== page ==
The other night I made popcorn and discovered that we were out of microwave packets. I had to make the salty treat the old fashioned way, in a pan shaken over the stove.
Mom’s food budget was tight so extravagances like potato chips and soda were rare. My brothers and I especially craved cola and no doubt pestered, whined and finagled her to buy it. When she actually did bring a six-pack home, it was a big event for the family. To get the most out of the purchase, the bottles were rationed over the next couple of weeks. On soda night, Mom pulled three glasses out of the cupboard and then met out one bottle of the ambrosia with the careful eye of a jeweler weighing gems. We were encouraged to watch, and then through a round of eeny, meeny, miny, moe one of us got to pick first. At least one of my brothers favored Coca-Cola while I was a Pepsi man. Both camps were glad to compromise for RC Cola, however, because it came in an eight-pack. Two extra soda nights.
I associate soda with popcorn because it was the best combination this side of puberty (on the other side, beer and pretzels rule). I could nurse a 5.3333 ounce glass (one third of a 16-ounce bottle) for hours, taking the tiniest of sips to make the treat last. I used to wonder if you sipped exactly half of what was remaining would the drink last forever? Years later, when I ventured to college, I couldn’t believe that students had open access to a Pepsi dispenser.
Popcorn was made in the grease kettle, a thick aluminum pan with an inch or two of oil in the bottom that was ever ready on the stove to be heated up for French fries, a staple in our household. The pan was made by a Chicago company called Club Aluminum, and was secured through a friend of a relative who worked there. It’s still in use today. For this article I talked with Mom and she said she made French fries just last night as a treat for her and Dad. She knows it’s healthier to bake the potatoes, but at near-90 they’re not worried about cholesterol. They did live without the pan for a while, she mentioned, as she sent it home with brother Brad to see if he could sand blast off a stubborn accumulation of burnt oil around the rim.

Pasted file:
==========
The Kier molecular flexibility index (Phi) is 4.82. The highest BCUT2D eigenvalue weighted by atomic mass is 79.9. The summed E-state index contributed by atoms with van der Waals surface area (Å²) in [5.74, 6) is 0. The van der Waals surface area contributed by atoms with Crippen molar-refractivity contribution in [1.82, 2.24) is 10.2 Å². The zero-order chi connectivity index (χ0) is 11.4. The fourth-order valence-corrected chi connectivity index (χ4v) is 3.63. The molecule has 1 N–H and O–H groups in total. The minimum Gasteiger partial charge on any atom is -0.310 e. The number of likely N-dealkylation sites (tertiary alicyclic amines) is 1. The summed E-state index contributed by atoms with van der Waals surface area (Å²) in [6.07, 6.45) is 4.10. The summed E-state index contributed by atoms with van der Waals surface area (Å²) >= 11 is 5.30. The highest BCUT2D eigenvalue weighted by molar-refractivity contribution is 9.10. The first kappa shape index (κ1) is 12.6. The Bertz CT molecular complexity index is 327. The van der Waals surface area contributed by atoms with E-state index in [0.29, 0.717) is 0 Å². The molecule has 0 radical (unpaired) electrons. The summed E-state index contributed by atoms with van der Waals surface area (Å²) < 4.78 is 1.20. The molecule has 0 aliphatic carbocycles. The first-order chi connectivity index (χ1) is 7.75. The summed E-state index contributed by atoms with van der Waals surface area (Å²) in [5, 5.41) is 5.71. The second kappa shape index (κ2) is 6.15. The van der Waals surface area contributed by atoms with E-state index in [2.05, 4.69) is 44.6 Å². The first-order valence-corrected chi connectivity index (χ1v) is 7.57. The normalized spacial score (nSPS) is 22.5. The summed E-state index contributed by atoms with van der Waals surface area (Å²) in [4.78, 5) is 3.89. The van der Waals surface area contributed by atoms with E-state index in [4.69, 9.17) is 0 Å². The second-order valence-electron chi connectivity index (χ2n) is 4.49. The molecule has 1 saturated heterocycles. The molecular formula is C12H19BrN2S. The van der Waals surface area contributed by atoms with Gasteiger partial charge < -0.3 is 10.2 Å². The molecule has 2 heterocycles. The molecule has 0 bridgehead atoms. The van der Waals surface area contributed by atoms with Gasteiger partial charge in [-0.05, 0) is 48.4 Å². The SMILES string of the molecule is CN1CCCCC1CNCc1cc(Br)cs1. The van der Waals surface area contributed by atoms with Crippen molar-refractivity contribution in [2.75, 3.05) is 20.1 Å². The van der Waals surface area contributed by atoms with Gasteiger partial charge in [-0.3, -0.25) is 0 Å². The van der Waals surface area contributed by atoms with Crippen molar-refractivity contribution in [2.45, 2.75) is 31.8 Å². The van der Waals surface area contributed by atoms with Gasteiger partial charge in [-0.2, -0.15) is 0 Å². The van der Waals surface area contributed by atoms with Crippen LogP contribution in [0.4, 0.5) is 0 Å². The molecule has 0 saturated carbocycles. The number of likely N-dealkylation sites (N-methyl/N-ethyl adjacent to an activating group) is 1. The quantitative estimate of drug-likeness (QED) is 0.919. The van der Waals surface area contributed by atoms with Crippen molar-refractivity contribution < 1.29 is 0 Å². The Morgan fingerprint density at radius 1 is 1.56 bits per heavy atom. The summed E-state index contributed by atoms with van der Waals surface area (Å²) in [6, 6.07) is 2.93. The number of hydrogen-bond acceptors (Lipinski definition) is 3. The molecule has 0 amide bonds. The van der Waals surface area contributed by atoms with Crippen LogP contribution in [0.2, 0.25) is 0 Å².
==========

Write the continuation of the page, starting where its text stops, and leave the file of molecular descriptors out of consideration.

For popcorn, the oil was poured off and then a little new oil, just enough to cover the bottom, was added. Put on a high flame with a few test kernels in the oil, and a cup of popcorn was dumped in as soon as the first kernel popped. From there the pan had to be shaken vigorously to keep from scalding.
As a parent, I kept the tradition alive for my daughters. I favored a copper-bottomed Revere Ware pan. I’ve always made a show of shaking it with extra vigor. On one particular occasion, I actually wore a hole in the bottom of the pan. The result was an explosion of some size as the flames reached the super heated grease and blew the lid to the ceiling.
Keeping an eye out at Goodwill, I eventually replaced the pan with one just like the old. When Sabra and I joined households, it was one of the few things I owned that made the cut to be integrated into our household. I rarely use my pan, however, because we have Teflon lined pots and pans that are much easier to clean. But for popcorn, there’s nothing like the old copper bottom so I reached it down off the hook.
I made it pretty much like I always have with a couple of small changes: instead of vegetable oil, I used olive oil. Instead of a cup I now used three fourths of a cup. Popcorn is better nowadays and you don’t need as much.
Anyway, I was shaking the pan with extra vigor when Sabra walked by and gave me one of those “what on earth are you doing now” looks, and I shouted, “stand back, I think she’s going to blow.”